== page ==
Date: 27 July 2021
Tribunal: Queensland Industrial Relations Commission
Tribunal Member: Member O’Connor VP
Human Rights Act 2019 (Qld) Sections: ss 8, 13, 21, 22, 48, 58, 59
Rights Considered: Right to freedom of expression; right to peaceful assembly and freedom of association
Other Legislation: Acts Interpretation Act 1954 (Qld) s 20(2)(b); Anti-Discrimination Act 1991 (Qld) s 9; Associations Incorporation Act 1981 (Qld) Schedule 2; Charter of Human Rights and Responsibilities Act 2006 (Vic) s 32; Corporations Act 2001 (Cth) s 631; Fair Work Act 2009 (Cth) ss 342, 343, 345, 347; Hospital and Health Boards Act 2011 (Qld) s 57A; Industrial Arbitration Act 1940 (NSW) s 95; Industrial Relations Act 2016 (Qld) ss 278, 279, 282, 284, 285, 287, 289, 290, 291, 293, 295, 306, 314, 463, 531, 571, 574, 576, Schedule 5; Public Sector Ethics Act 1994 (Qld) s 12H; Public Service Act 2008 (Qld) s 187; Statutory Instruments Act 1992 (Qld) s 57; Workplace Relations Act 1996 (Cth) ss 170NC, 298K; Hospital and Health Boards (Changes to Prescribed Services) Amendment Regulation (Qld) 2019; Hospital and Health Boards Regulation (Qld) 2012
Keywords: Public Law Considerations: Interpretation; Education, Training and Employment

The applicant sought declarations that the respondents had acted unlawfully under section 58 of the Human Rights Act 2019 (Qld) by acting in a way that was incompatible with her right to freedom of expression (sections 21) and freedom of association (section 22(2)), and by failing to give proper consideration to her human rights. The Commission dismissed the application, on the basis that limitations were reasonable and demonstrably justifiable.

This case concerned alleged breaches under the Industrial Relations Act 2016 (Qld) and the Human Rights Act 2019 (Qld)The applicant, Ms Gilbert, was quoted in an article in the Sunday Mail where she made critical comments about nursing graduates and the nursing profession: at [7]. The article identified her as ‘the duty nurse manager at Prince Charles Hospital’: at [7]. She was consequently issued with a notice to show cause why she should not be disciplined for making the comments: at [9]. In response, Ms Gilbert, applied to the Commission alleging there had been contraventions of the Industrial Relations Act 2016 (Qld), the Anti-Discrimination Act 1991 (Qld) and the Human Rights Act 2019 (Qld): [10] and [44].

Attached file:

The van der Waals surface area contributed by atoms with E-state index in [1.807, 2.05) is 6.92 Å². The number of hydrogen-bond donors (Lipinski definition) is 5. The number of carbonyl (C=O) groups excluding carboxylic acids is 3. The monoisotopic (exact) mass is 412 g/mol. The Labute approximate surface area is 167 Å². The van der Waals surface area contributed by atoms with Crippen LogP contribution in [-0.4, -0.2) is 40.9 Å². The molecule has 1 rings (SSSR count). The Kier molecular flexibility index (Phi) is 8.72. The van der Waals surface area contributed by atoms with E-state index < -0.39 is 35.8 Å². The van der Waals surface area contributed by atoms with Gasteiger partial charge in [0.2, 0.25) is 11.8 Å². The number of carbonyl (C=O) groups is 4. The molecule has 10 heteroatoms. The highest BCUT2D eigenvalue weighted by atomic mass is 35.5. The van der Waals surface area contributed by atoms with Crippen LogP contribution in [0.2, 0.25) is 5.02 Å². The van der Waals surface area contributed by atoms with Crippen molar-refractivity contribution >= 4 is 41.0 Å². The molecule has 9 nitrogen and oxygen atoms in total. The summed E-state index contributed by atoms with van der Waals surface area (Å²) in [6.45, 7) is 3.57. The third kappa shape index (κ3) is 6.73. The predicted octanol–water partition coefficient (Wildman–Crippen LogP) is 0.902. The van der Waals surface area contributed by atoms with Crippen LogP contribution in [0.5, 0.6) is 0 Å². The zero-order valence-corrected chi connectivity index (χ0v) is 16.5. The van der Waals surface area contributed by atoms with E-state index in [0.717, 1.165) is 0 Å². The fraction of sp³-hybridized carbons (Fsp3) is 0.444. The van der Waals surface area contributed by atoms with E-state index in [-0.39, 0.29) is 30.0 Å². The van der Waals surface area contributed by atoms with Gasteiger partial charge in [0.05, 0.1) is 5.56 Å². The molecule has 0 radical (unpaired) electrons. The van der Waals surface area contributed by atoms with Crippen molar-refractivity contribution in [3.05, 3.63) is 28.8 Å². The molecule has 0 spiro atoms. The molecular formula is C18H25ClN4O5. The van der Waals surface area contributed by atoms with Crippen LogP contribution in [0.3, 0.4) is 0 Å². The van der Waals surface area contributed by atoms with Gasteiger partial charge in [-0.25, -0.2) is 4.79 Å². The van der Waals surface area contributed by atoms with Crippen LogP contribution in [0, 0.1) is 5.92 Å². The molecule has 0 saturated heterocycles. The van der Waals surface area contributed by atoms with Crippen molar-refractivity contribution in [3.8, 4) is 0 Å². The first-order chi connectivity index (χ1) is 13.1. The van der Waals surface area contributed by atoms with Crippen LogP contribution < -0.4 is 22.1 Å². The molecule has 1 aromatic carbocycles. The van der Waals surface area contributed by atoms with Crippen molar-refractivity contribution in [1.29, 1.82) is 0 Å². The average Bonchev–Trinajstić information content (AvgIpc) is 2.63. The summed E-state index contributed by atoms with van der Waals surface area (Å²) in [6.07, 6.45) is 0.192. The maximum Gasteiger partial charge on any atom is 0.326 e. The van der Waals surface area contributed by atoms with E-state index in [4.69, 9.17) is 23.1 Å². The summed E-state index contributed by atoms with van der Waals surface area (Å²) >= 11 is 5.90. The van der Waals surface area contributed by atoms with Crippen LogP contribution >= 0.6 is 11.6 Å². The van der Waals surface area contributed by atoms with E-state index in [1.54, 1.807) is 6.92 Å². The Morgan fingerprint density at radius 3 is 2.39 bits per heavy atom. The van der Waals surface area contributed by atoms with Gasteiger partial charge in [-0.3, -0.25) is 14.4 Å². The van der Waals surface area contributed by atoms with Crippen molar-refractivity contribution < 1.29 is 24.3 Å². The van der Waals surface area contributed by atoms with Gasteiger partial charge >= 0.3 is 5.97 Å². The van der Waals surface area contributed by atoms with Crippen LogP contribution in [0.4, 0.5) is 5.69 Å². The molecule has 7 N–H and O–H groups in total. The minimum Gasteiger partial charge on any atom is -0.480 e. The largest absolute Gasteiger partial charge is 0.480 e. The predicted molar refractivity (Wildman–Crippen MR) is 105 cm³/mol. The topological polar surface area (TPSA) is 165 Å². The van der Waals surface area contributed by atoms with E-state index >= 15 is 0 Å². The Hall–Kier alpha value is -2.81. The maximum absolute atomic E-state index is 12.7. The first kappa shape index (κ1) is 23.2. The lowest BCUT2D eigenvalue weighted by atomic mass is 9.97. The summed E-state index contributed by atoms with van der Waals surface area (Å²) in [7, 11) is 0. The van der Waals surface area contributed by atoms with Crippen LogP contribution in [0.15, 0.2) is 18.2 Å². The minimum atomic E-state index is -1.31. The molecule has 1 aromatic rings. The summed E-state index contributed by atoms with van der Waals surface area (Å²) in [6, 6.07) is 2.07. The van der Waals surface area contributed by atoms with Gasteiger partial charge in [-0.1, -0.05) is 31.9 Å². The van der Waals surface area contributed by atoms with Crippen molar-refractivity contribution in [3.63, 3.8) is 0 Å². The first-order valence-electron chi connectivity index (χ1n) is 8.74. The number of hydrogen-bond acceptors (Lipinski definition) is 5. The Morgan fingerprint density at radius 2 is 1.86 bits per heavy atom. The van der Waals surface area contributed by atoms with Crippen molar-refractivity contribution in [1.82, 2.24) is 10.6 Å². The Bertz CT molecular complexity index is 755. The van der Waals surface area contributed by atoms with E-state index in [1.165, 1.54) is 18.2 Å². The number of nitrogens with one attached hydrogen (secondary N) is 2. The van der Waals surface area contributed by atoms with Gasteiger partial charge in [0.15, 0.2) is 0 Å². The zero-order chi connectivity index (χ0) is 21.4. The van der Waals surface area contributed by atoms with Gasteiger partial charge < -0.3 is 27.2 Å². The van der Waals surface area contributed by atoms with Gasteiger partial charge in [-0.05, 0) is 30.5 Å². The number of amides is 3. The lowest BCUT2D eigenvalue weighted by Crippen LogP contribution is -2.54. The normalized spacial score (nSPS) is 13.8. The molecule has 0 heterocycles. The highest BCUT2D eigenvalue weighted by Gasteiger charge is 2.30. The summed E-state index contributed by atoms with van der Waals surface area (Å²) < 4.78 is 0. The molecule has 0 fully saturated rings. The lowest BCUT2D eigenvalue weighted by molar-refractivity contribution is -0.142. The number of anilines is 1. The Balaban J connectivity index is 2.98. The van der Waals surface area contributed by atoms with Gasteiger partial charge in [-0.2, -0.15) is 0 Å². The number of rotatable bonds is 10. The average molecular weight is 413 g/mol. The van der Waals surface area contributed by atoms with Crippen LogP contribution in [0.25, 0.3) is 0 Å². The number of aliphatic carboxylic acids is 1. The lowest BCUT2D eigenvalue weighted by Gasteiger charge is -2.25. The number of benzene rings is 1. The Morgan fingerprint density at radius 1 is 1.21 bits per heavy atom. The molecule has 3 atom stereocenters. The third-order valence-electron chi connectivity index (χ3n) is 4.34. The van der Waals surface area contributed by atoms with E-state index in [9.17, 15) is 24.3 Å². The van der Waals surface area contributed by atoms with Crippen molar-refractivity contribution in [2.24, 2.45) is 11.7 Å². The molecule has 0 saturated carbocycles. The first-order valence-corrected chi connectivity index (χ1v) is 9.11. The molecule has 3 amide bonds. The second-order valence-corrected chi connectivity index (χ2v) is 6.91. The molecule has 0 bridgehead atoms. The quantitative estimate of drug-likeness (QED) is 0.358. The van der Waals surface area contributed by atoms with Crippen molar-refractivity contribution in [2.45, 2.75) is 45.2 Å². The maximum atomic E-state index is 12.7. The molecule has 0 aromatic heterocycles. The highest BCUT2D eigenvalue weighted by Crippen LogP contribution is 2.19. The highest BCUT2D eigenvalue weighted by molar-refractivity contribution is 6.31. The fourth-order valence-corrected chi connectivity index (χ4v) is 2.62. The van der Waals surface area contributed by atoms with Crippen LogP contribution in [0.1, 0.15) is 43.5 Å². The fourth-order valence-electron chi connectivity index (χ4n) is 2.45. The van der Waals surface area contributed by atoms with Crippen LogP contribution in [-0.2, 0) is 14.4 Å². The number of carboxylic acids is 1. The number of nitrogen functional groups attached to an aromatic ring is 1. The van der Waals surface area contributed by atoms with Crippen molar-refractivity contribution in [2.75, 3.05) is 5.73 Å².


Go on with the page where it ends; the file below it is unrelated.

Ms Gilbert sought declarations under the Human Rights Act 2019 (Qld) that the respondents had breached section 58(1)(a) by issuing the request to show cause. She claimed this was incompatible with Ms Gilbert’s right to freedom of expression (section 21) and her right to freedom of association (section 22(2)): at [348]. She also sought a declaration that the respondents had breached section 58(1)(b) by failing to give proper consideration to her rights in making their decision: at [348].

The applicant claimed that the respondent had taken adverse action against her for engaging in industrial activity as a member of the Nurses’ Professional Association of Queensland (NPAQ): at [448]. The applicant argued that the NPAQ was a ‘protected trade union’ and an ‘industrial association’: at [407]. However, the Commission found that the NPAQ was not an industrial association, nor a trade union: at [409]. Therefore, involvement in trade union activity could not have been the reason that the show cause notice was issued, and there was no breach of section 291 of the Industrial Relations Act 2016 (Qld): at [417].

In relation to the claimed breaches of the Human Rights Act 2019 (Qld), the Commission’s reasoning turned on the employee Code of Conduct upon which the show cause notice was issued: at [374]. The Commission found that the Code of Conduct limited the freedom of expression and the freedom of association, but that this was reasonable and demonstrably justifiable under section 13 of the Human Rights Act 2019 (Qld): at [377]-[383]. Citing Comcare v Banerji [2019] HCA 23, the Commission stated that ‘the employer's reasonable and lawful instructions about an employee's conduct, typically expressed in the form of a Code of Conduct, remain paramount’: at [377]. A public sector employee cannot rely on the Human Rights Act 2019 (Qld) for immunity from contravening their employer’s behavioural expectations, and reasonable limits are justifiable in protecting the reputation of a public service: at [377] and [397].

The Tribunal found that there was no independent ground of unlawfulness upon which section 59 of the Human Rights Act 2019 (Qld) could be engaged to provide piggyback relief for contravention of section 58(1): at [365].

The Commission refused to exercise its discretionary power, under section 463 of the Industrial Relations Act 2019 (Qld), to make a declaration in relation to an industrial matter, on the basis that the declarations the applicant sought in reliance on the Human Rights Act 2019 (Qld) would have no practical relevance or utility: at [392], [394] and [474]. The Commission emphasised that only the Supreme Court had the power to make a declaration of incompatibility and that the applicant had not applied to refer any matter to the Supreme Court: at [388].

The Commission dismissed the application: at [482].

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